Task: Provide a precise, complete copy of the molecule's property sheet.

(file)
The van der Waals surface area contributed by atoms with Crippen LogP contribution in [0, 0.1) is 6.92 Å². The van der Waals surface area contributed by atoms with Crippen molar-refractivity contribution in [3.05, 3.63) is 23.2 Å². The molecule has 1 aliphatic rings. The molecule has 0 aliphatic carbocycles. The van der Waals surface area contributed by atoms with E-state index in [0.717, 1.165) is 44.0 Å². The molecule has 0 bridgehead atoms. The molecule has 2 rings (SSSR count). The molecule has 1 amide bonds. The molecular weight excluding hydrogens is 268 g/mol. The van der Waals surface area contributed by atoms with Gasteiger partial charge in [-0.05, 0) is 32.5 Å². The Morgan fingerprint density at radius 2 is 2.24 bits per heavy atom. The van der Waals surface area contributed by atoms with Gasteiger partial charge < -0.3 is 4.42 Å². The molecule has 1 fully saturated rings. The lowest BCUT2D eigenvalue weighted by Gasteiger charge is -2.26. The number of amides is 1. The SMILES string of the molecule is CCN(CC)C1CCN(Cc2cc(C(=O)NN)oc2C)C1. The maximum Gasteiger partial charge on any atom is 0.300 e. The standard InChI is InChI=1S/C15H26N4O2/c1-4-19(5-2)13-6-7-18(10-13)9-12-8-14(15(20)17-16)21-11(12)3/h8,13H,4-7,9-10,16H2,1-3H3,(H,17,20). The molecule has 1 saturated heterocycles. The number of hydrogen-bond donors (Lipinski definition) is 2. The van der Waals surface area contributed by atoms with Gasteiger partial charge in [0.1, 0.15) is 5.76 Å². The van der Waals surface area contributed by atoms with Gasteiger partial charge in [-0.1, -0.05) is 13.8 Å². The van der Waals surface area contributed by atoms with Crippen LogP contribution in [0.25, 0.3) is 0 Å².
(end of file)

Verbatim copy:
The van der Waals surface area contributed by atoms with Crippen LogP contribution in [0, 0.1) is 6.92 Å². The van der Waals surface area contributed by atoms with Crippen molar-refractivity contribution in [3.05, 3.63) is 23.2 Å². The molecule has 1 aliphatic rings. The molecule has 0 aliphatic carbocycles. The van der Waals surface area contributed by atoms with E-state index in [0.717, 1.165) is 44.0 Å². The molecule has 0 bridgehead atoms. The molecule has 2 rings (SSSR count). The molecule has 1 amide bonds. The molecular weight excluding hydrogens is 268 g/mol. The van der Waals surface area contributed by atoms with Gasteiger partial charge in [-0.05, 0) is 32.5 Å². The Morgan fingerprint density at radius 2 is 2.24 bits per heavy atom. The van der Waals surface area contributed by atoms with Gasteiger partial charge < -0.3 is 4.42 Å². The molecule has 1 fully saturated rings. The lowest BCUT2D eigenvalue weighted by Gasteiger charge is -2.26. The number of amides is 1. The SMILES string of the molecule is CCN(CC)C1CCN(Cc2cc(C(=O)NN)oc2C)C1. The maximum Gasteiger partial charge on any atom is 0.300 e. The standard InChI is InChI=1S/C15H26N4O2/c1-4-19(5-2)13-6-7-18(10-13)9-12-8-14(15(20)17-16)21-11(12)3/h8,13H,4-7,9-10,16H2,1-3H3,(H,17,20). The molecule has 1 saturated heterocycles. The number of hydrogen-bond donors (Lipinski definition) is 2. The van der Waals surface area contributed by atoms with Gasteiger partial charge in [0.1, 0.15) is 5.76 Å². The van der Waals surface area contributed by atoms with Gasteiger partial charge in [-0.1, -0.05) is 13.8 Å². The van der Waals surface area contributed by atoms with Crippen LogP contribution in [0.25, 0.3) is 0 Å².